OpenClinic GA recognized 12 vulnerabilities existing in its open-source integrated hospital information management system.
Various hospitals and clinics utilize OpenClinic GA for handling financial, admin, clinical, pharmacy, and laboratory workflows. The system is likewise employed for out-patient and in-patient management, medical billing, ward management, bed management, and other hospital operations duties.
The person who discovered the vulnerabilities was Brian D. Hysell. Three vulnerabilities were rated critical whereas 6 were rated high severity. An attacker taking advantage of the vulnerabilities will be able to elude authentication, acquire access to confidential data, view or alter database information, and execute malicious code remotely.
An attacker having a low level of skill will be able to take advantage of the vulnerabilities. A number of vulnerabilities could be remotely exploited. Certain vulnerabilities got public exploits. The CVSS v3 base codes of the vulnerabilities vary from 5.4 to 9.8.
The following vulnerabilities were seen in OpenClinic GA Versions 5.09.02 and 5.89.05b:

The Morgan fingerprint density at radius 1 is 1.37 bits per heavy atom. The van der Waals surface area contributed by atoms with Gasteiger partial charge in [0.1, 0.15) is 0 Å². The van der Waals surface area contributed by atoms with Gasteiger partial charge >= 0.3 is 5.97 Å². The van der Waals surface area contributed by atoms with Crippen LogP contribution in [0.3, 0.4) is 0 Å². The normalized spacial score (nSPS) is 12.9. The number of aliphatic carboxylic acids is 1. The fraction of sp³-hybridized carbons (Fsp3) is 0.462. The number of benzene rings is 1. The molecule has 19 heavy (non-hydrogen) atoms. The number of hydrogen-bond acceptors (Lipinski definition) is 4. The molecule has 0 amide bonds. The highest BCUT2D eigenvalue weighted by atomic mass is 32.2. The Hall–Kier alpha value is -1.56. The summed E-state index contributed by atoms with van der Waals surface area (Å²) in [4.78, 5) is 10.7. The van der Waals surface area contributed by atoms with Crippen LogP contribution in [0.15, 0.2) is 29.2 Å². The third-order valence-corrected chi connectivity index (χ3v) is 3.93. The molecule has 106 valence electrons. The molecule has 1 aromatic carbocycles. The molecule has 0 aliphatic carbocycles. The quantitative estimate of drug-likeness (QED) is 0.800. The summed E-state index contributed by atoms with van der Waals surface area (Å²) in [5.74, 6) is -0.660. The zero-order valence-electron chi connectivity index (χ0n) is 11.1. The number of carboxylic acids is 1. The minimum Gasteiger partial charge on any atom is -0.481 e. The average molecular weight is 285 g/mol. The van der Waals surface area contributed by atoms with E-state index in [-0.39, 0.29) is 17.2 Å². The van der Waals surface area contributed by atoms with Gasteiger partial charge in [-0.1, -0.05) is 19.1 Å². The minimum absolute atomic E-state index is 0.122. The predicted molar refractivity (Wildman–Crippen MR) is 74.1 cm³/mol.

CVE-2020-14495 – Critical with CVSS v3 base rating of 9.8. Using third-party components having reached their end of life and having vulnerabilities might bring about remote arbitrary code execution.
CVE-2020-14487 – Critical with a CVSS v3 base rating of 9.4. An attacker could employ a secret default user account to sign in to the program and apply arbitrary commands, unless if an administrator specifically switched off the account.
CVE-2020-14485 – Critical with a CVSS v3 base rating of 9.4. The client-side access controls can be ignored to commence a session having limited functionality, which provides administrative capabilities to execute SQL commands.
CVE-2020-14493 – High Severity with a CVSS v3 base rating of 8.8. Low privileged end-users could employ SQL syntax to keep arbitrary files in the server and carry out arbitrary orders.
CVE-2020-14488 – High Severity with a CVSS-v3 base rating of 8.8. Due to insufficient verification of uploaded data files, a low privilege user may be able to upload and execute the system’s arbitrary files.
Learn more about the CISA medical advisory here.
OpenClinic GA is already aware of the vulnerabilities and took action to take care of the problem, nevertheless, there is no evidence yet that the vulnerabilities were fixed.
All healthcare companies employing the OpenClinic GA need to upgrade their software to the current version to minimize the likelihood of exploitation.
CISA recommends carrying out the concept of least privilege, decreasing control system devices/systems exposure to networks, and not allowing system access online. All systems should be protected by a firewall and must necessitate a VPN with remote access. VPNs should use the most recent version and implement the patches right away.